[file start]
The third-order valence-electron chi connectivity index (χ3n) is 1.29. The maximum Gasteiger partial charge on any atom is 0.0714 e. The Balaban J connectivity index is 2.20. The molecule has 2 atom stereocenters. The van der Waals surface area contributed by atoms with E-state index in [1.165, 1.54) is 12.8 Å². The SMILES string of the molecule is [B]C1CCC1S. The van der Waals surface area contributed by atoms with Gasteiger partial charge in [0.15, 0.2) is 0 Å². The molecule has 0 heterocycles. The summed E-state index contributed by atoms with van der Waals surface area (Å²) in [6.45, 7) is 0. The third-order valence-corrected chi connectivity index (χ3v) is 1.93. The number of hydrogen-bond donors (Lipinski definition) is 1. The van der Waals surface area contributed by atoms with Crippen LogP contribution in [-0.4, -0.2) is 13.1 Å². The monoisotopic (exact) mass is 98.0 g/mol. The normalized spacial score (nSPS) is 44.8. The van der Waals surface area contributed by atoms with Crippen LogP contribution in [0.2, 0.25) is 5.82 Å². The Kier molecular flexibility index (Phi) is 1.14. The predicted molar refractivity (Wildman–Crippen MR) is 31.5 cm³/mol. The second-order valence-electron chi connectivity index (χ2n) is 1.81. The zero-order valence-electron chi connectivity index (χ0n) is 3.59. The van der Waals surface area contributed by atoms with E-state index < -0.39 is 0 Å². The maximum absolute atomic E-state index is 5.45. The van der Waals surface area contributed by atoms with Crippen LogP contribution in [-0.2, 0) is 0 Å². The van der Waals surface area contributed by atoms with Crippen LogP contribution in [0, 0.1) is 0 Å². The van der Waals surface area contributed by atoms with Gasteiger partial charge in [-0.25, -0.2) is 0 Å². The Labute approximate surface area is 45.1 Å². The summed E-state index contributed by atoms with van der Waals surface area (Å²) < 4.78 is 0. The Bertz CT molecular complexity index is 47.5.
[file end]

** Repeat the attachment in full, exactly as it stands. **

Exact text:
The third-order valence-electron chi connectivity index (χ3n) is 1.29. The maximum Gasteiger partial charge on any atom is 0.0714 e. The Balaban J connectivity index is 2.20. The molecule has 2 atom stereocenters. The van der Waals surface area contributed by atoms with E-state index in [1.165, 1.54) is 12.8 Å². The SMILES string of the molecule is [B]C1CCC1S. The van der Waals surface area contributed by atoms with Gasteiger partial charge in [0.15, 0.2) is 0 Å². The molecule has 0 heterocycles. The summed E-state index contributed by atoms with van der Waals surface area (Å²) in [6.45, 7) is 0. The third-order valence-corrected chi connectivity index (χ3v) is 1.93. The number of hydrogen-bond donors (Lipinski definition) is 1. The van der Waals surface area contributed by atoms with Crippen LogP contribution in [-0.4, -0.2) is 13.1 Å². The monoisotopic (exact) mass is 98.0 g/mol. The normalized spacial score (nSPS) is 44.8. The van der Waals surface area contributed by atoms with Crippen LogP contribution in [0.2, 0.25) is 5.82 Å². The Kier molecular flexibility index (Phi) is 1.14. The predicted molar refractivity (Wildman–Crippen MR) is 31.5 cm³/mol. The second-order valence-electron chi connectivity index (χ2n) is 1.81. The zero-order valence-electron chi connectivity index (χ0n) is 3.59. The van der Waals surface area contributed by atoms with E-state index < -0.39 is 0 Å². The maximum absolute atomic E-state index is 5.45. The van der Waals surface area contributed by atoms with Crippen LogP contribution in [-0.2, 0) is 0 Å². The van der Waals surface area contributed by atoms with Crippen LogP contribution in [0, 0.1) is 0 Å². The van der Waals surface area contributed by atoms with Gasteiger partial charge in [-0.25, -0.2) is 0 Å². The Labute approximate surface area is 45.1 Å². The summed E-state index contributed by atoms with van der Waals surface area (Å²) < 4.78 is 0. The Bertz CT molecular complexity index is 47.5.